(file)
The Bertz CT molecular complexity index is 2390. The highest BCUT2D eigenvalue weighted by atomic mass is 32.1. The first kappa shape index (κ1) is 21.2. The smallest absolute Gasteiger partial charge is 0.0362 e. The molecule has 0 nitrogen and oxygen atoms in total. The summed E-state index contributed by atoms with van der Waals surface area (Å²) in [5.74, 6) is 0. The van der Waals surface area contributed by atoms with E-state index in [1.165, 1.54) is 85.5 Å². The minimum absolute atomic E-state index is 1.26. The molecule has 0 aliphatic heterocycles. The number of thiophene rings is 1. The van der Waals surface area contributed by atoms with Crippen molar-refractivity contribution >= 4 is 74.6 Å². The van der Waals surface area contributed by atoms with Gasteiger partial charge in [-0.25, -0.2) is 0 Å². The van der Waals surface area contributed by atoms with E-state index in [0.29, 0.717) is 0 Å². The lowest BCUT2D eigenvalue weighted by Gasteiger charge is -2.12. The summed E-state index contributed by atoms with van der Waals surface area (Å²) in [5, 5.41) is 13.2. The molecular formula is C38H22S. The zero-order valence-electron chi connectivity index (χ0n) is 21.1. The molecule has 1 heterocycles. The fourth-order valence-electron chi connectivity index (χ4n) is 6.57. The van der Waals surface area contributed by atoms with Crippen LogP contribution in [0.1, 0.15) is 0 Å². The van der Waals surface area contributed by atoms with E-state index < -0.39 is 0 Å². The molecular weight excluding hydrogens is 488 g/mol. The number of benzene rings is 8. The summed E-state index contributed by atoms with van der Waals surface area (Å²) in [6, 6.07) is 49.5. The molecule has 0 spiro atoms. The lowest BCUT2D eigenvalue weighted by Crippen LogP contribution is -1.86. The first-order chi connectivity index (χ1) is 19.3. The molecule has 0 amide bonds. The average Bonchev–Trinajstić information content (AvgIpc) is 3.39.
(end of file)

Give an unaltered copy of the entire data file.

The Bertz CT molecular complexity index is 2390. The highest BCUT2D eigenvalue weighted by atomic mass is 32.1. The first kappa shape index (κ1) is 21.2. The smallest absolute Gasteiger partial charge is 0.0362 e. The molecule has 0 nitrogen and oxygen atoms in total. The summed E-state index contributed by atoms with van der Waals surface area (Å²) in [5.74, 6) is 0. The van der Waals surface area contributed by atoms with E-state index in [1.165, 1.54) is 85.5 Å². The minimum absolute atomic E-state index is 1.26. The molecule has 0 aliphatic heterocycles. The number of thiophene rings is 1. The van der Waals surface area contributed by atoms with Crippen molar-refractivity contribution >= 4 is 74.6 Å². The van der Waals surface area contributed by atoms with Gasteiger partial charge in [-0.25, -0.2) is 0 Å². The van der Waals surface area contributed by atoms with E-state index in [0.29, 0.717) is 0 Å². The lowest BCUT2D eigenvalue weighted by Gasteiger charge is -2.12. The summed E-state index contributed by atoms with van der Waals surface area (Å²) in [5, 5.41) is 13.2. The molecular formula is C38H22S. The zero-order valence-electron chi connectivity index (χ0n) is 21.1. The molecule has 1 heterocycles. The fourth-order valence-electron chi connectivity index (χ4n) is 6.57. The van der Waals surface area contributed by atoms with Crippen LogP contribution in [0.1, 0.15) is 0 Å². The van der Waals surface area contributed by atoms with E-state index < -0.39 is 0 Å². The molecular weight excluding hydrogens is 488 g/mol. The number of benzene rings is 8. The summed E-state index contributed by atoms with van der Waals surface area (Å²) in [6, 6.07) is 49.5. The molecule has 0 spiro atoms. The lowest BCUT2D eigenvalue weighted by Crippen LogP contribution is -1.86. The first-order chi connectivity index (χ1) is 19.3. The molecule has 0 amide bonds. The average Bonchev–Trinajstić information content (AvgIpc) is 3.39.